Two ships hung around two more days … they were going overseas and needed to do some stuff before they left, so I took a few iPhone photos of them. One was Lord Nelson of the U.K. and the other Wylde Swan of the Netherlands.



uptown [215/365]

It was my birthday, and rarely have I been this sick from a common cold! In earnest, a birthday to remember. My friend suggested I’d stay at home and rest, before we went out for dinner, while she went uptown to take more photos. She took off, and I took two of those cold medication pills that seem to be so popular here in North America. I’d never really tried them before, but I felt so bad I thought “it can’t hurt”. Well … it certainly didn’t [hurt]. I became all perked up — much more so than my usual self! It was almost unbelievable. So I called her up, and we decided to meet at Starbucks uptown. It was the hottest day so far. We roamed around the uptown area and took random photos.

FullSizeRender 25After supper at Vito’s, we took a walk along the beach and talked about old times. The saline air felt good on my airways.

downtown – uptown [133/365]

The Old Courthouse, still standing

Here in Saint John, the downtown area is referred to as uptown. We don’t go there very often these days. Like most other people, we tend to go out to the shopping district. In the tourist brochures, they talk about the “bustling uptown”, but most of the time it looks dead. Unless there’s a cruise ship in, OR like when I went there yesterday; it’s around the noon hour. I wanted to take pictures, but there there were cars and people everywhere. You see a very small portion of King’s Square in this picture, and how the grass is beginning to get green, finally.

DSC_9584Red brick buildings, that’s what signifies uptown, and also one thing I fell in love with on my first visit here. I must have a real thing for red brick.

Here’s is the corner of King Street and Germain.

I decided to take Germain Street for my little photo walk. Not only because of the red brick, but also because it shifts from being a business area to residential. The picture on top of this post is a portion of all the numerous townhouses on Germain.

DSC_9589One little, old boozer was sitting on the sidewalk, and when he saw the camera hanging around my neck, he asked “Do you want to take my picture?” He would actually have made a great picture, he was rather scruffy, so I said “Sure, why not!”. However, that was when he started negotiating … starting out with five bucks. I told him I didn’t have any cash and then he asked me what I’d use it for … where I’d put it up. So, I just walked away. I had this idea, floating around in my mind, I could have given him five bucks, and taken down his story … how he’d ended up where he was, but decided against it.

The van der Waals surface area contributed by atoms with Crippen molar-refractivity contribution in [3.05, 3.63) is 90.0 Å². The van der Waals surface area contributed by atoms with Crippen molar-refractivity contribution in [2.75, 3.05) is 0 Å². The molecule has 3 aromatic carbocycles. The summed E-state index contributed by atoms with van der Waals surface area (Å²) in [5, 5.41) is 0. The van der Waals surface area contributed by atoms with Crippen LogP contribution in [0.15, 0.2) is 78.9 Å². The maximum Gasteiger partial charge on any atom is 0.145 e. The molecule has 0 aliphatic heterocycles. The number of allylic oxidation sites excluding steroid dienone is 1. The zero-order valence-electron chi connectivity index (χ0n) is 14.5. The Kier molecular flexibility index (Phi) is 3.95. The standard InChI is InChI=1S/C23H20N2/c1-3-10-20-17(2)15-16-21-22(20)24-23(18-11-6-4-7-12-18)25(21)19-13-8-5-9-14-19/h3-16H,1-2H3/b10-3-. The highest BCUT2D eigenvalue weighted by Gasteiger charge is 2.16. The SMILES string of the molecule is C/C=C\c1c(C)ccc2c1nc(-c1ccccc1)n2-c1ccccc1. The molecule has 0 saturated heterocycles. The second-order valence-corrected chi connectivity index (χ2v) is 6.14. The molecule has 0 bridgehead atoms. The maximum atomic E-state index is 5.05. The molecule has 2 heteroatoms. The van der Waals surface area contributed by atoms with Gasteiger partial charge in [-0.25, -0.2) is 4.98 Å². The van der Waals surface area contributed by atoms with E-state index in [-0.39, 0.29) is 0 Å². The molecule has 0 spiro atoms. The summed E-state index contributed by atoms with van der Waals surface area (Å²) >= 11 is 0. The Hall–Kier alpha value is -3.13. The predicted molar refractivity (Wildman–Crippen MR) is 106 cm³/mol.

In this picture, though, you get the idea of how old and new is mixed in this city. The concrete part is a shopping mall, and the tall one is the Bell building.

DSC_9590Luckily, they’ve saved lots of the old parts, and it’s referred to as the Heritage district. You know you’re in it, when you see these blue street signs — otherwise they’re the regular, green signs.

Trinity Royal, on top of the sign, is the name of the ward (I think).

DSC_9586This graffiti pigeon has started to appear, quite frequently in the city — I’ve read about it in Twitter, so of course I had to take its picture.

I saw less graffiti than I’d expected. In fact, that was one thing I had in the back of my mind when I started out; graffiti.

DSC_9593I thought this one was rather picturesque, though … down in a narrow alley. Guess it’s more of a mural than graffiti.

Also so many quaint little restaurants I didn’t even know of before.

Walked all the way down to the new cruise ship terminal, and by the time I got there, I was rather tired.

DSC_9644One last red brick building, though. This used to look rather decrepitated, but now it’s being turned into upscale condos. I read about it in the local newspaper, and they look very posh … the condos, that is. It’s the corner of Water Street and Princess.

I love this little city.



Rockwood Park, or ‘how one thing leads to another’ [130/365]